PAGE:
This is a short segment, fifteen minutes or so, from the full length film, Defamation, by the Israeli film-maker Yoav Shamir. Shamir’s argument in the film is that Israeli society and Jewish organisations abroad, like the Anti-Defamation League, deliberately obsess about anti-Semitism as a way of indoctrinating their people with xenophobic fears about everyone else. This is done in order to whip up support for the brutalisation and ethnic cleansing of the indigenous Palestinians.
Shamir starts off by saying that he’s an Israeli, and has never encountered anti-Semitism. So he wants to investigate it. He talks to his grandmother about it, a woman who fled Russia. Her comments about anti-Semitism shock her grandson, as her remarks about those Jews, who remain in the native countries are exactly the same as the slurs anti-Semites make about the Jewish people in general. She states that she is the genuine Jew, the hardworking, decent Jew, while those who remain outside Israel are all crooks, exploiting the non-Jewish inhabitants through alcohol, gambling and so on.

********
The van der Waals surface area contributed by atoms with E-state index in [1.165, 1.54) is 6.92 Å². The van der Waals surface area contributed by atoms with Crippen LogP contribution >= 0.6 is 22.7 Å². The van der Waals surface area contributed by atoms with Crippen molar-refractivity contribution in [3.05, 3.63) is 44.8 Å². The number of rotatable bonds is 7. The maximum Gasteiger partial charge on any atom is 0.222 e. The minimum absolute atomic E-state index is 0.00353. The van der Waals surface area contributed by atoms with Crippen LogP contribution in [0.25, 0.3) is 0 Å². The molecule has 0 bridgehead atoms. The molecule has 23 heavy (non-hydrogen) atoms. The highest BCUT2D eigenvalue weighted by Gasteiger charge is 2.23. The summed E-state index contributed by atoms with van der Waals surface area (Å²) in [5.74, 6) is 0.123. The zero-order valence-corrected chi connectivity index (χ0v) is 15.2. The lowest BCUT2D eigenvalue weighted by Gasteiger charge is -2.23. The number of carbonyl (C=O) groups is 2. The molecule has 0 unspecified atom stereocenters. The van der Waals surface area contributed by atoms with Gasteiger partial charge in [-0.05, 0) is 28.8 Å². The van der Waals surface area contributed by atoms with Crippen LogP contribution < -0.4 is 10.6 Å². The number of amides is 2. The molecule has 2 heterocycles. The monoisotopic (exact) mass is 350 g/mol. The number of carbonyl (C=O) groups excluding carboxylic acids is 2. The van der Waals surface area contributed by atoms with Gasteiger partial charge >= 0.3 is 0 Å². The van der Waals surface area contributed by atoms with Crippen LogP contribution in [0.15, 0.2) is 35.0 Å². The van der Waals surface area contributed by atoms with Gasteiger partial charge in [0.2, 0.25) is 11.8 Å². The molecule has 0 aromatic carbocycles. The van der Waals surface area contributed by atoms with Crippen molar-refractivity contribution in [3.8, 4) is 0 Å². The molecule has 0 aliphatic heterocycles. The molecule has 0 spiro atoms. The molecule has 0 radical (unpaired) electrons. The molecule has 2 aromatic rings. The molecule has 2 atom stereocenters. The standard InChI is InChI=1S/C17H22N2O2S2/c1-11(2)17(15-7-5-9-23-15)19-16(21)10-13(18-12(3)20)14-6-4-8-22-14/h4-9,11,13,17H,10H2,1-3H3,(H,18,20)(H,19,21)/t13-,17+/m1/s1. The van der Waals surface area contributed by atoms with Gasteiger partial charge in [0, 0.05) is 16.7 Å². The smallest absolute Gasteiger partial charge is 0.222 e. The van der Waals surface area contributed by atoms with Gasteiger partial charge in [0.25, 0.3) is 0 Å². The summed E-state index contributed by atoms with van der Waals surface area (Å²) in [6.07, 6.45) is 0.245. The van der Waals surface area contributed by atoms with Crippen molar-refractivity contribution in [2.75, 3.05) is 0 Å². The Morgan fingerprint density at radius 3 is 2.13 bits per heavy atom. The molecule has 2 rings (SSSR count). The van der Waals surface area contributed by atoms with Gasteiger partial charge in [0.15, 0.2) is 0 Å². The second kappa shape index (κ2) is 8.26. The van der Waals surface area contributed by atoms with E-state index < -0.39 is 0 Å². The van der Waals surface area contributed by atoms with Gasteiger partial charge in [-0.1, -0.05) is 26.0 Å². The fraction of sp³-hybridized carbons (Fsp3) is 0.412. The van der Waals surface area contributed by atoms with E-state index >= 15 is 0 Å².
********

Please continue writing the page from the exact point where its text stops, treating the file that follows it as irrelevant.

He then goes to one of Israel’s leading newspapers, which has published many stories about anti-Semitism. He meets one of its leading journalists, an elderly man in his 80s and a veteran of Auschwitz, who still has the tattoos the Nazis placed on the arms of their Jewish victims. This man blandly tells him that anti-Semitism is rising in the world, and that Germany, France, Britain and America are all anti-Semitic. Britain, he declares, is anti-Semitic, as London has an anti-Semitic mayor. He also states that the newspaper is keen to play up anti-Semitic incidents, and downplay any decline in them. When Shamir asks why that is, he gets the bland answer that if there’s a rise in anti-Semitism, they sell more papers.